The team also plans to look deeper into the stellar composition as well. “The beauty of this technique is that whatever the Universe is doing, we’ll be able to measure it,” Farihi said. “We have been using the Solar System as a kind of map, but we don’t know what the rest of the Universe does. Hopefully with Hubble and its powerful ultraviolet-light spectrograph COS, and with the upcoming ground-based 30- and 40-metre telescopes, we’ll be able to tell more of the story.”
And we’ll be listening…
Original Story Source: Hubble News Release.
Greetings, fellow SkyWatchers! While we might have to contend with the Moon again, it’s still going to be a very exciting week because the Leonid Meteor Shower is back in town! The beginning of the week brings on the Pegasid meteors and we can all use a “warm up”! There’s plenty of things to do, so whenever you’re ready, just meet me in the back yard.
Monday, November 12 – Wouldn’t we all have loved to have been there in 1949 when the first scientific observations were made with the Palomar 5-meter (200-inch) telescope? Or to have seen what Voyager 1 saw as it made its closest approach to Saturn on this date in 1980? To watch Space Shuttle Columbia launch in 1981? Or even better, to have been around in 1833 – the night of the Great Leonid Meteor Shower! But this is here and now, so let’s make our own mark on the night sky as we view the waning Moon.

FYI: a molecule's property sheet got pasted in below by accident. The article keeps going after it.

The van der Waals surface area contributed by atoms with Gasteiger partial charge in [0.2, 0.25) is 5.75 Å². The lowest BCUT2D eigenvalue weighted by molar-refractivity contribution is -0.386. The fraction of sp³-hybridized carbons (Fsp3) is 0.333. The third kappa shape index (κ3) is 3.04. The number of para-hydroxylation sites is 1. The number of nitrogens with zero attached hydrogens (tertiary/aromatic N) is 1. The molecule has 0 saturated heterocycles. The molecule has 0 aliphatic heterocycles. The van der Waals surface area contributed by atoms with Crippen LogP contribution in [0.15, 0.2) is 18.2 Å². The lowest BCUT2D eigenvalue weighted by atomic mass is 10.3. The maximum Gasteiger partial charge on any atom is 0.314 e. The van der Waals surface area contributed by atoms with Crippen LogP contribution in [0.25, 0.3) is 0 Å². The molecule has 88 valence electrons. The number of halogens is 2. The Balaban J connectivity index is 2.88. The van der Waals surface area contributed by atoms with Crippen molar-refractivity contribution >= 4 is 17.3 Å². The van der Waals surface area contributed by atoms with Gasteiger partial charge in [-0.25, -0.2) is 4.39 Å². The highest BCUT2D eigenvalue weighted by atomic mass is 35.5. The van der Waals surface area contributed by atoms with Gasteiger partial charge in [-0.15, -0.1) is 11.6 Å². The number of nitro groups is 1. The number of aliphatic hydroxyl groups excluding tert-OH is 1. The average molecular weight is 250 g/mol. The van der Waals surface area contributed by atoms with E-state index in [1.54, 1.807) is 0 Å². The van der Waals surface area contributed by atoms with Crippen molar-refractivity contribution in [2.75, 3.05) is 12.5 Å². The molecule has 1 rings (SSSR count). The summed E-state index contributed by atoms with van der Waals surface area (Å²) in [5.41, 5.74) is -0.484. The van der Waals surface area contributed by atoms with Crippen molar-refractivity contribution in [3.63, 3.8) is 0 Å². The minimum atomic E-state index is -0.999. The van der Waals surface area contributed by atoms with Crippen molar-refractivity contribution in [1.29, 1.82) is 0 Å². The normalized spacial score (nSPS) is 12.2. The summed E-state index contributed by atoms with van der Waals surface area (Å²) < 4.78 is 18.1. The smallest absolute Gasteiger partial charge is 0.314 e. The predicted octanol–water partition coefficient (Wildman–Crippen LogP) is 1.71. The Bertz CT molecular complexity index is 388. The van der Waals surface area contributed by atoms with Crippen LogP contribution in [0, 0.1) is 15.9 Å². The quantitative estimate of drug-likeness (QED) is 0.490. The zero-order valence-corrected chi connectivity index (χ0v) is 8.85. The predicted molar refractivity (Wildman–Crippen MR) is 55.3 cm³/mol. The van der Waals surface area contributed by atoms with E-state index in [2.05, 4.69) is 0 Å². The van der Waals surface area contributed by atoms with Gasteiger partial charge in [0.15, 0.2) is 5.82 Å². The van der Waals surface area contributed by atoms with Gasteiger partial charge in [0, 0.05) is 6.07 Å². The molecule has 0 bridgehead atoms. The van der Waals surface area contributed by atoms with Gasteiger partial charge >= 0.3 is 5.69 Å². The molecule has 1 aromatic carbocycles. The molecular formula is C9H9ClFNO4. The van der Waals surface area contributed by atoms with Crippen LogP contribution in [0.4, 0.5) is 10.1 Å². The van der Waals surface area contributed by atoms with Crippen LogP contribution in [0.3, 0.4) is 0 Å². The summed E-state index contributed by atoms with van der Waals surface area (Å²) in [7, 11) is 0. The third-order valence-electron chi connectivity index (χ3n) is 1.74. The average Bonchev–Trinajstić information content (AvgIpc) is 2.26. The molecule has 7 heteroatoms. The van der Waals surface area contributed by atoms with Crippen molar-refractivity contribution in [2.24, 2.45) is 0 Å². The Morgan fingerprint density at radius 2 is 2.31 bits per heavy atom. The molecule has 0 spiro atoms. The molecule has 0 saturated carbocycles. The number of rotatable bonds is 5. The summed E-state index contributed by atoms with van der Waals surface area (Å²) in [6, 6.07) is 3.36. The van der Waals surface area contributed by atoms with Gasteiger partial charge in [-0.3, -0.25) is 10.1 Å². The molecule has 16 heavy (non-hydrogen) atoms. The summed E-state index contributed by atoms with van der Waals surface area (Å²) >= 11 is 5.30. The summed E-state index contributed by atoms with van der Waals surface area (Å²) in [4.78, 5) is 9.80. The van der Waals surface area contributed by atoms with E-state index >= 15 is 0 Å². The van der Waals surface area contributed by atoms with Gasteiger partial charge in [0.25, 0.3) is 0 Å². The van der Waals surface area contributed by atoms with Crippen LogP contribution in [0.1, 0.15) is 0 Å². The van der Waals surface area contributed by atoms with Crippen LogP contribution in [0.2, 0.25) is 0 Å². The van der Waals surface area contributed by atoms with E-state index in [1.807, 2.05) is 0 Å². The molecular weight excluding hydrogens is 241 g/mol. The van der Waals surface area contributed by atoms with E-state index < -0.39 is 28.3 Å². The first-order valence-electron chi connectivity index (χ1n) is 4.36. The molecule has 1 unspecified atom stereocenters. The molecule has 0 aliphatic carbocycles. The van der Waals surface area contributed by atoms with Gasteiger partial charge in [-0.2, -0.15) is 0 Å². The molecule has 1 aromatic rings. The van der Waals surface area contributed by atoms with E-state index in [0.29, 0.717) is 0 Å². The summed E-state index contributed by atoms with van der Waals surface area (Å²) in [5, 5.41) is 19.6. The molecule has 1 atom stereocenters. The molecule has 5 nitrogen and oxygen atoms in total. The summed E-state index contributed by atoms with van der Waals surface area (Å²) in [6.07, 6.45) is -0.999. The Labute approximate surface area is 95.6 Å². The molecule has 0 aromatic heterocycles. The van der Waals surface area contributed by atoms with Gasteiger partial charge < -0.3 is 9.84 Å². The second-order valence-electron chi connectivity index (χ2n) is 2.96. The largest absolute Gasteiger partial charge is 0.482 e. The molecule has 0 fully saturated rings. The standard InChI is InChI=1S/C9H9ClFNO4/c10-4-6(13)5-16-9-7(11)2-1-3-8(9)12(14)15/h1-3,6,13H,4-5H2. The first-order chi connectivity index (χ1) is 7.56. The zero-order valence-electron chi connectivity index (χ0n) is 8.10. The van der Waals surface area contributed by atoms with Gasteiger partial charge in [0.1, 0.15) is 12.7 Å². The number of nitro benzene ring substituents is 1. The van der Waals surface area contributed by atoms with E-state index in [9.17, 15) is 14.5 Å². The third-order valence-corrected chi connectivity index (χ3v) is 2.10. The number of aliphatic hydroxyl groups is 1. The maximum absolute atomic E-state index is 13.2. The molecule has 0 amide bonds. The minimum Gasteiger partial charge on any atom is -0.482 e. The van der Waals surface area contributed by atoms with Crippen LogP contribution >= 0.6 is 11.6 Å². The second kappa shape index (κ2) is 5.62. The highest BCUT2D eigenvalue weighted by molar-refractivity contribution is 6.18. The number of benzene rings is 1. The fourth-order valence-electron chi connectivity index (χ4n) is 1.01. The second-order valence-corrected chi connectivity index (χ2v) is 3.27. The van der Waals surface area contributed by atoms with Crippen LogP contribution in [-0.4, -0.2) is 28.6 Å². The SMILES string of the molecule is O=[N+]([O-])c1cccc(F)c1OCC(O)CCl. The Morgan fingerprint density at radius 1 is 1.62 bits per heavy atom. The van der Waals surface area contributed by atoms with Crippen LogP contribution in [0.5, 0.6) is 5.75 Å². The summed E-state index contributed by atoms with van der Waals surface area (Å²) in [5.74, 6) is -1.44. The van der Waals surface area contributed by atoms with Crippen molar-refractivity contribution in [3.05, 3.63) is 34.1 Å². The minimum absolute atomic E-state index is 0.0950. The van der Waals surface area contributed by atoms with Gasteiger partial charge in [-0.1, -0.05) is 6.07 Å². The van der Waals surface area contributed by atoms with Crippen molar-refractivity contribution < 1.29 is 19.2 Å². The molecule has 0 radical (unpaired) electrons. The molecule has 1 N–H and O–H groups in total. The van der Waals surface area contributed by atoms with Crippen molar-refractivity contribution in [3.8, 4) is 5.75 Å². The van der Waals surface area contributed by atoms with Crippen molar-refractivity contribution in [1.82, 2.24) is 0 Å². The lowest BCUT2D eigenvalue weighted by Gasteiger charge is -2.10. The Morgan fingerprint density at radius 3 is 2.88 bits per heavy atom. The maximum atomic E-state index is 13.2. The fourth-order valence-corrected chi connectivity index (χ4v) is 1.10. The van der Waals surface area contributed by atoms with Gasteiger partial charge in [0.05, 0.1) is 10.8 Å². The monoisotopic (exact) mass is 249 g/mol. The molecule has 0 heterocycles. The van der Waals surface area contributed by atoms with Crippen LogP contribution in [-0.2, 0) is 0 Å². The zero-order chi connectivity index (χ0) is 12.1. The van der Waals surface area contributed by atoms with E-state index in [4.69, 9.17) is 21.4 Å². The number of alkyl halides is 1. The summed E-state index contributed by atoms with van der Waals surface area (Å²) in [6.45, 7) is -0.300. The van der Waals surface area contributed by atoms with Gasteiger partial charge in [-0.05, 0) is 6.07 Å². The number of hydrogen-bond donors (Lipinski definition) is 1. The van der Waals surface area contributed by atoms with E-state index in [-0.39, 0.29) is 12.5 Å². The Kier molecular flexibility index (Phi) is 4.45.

This evening have a look at the lunar surface and the southeast shoreline of Mare Crisium for Agarum Promontorium. To a small telescope it will look like a bright peninsula extending northward across the dark plain of Crisium’s interior, eventually disappearing beneath the ancient lava flow. Small crater Fahrenheit can be spotted at high power to the west of Agarum, and it is just southeast of there that Luna 24 landed. If you continue south of Agarum along the shoreline of Crisium you will encounter 15 kilometer high Mons Usov. To its west is a gentle rille known as Dorsum Termier – where the Luna 15 mission remains lie. Can you spot 23 kilometer wide Shapely further south?
While skies are fairly dark be sure to keep watch for members of the Pegasid meteor shower – the radiant is roughly near the Great Square. This stream endures from mid-October until late November, and used to be quite spectacular.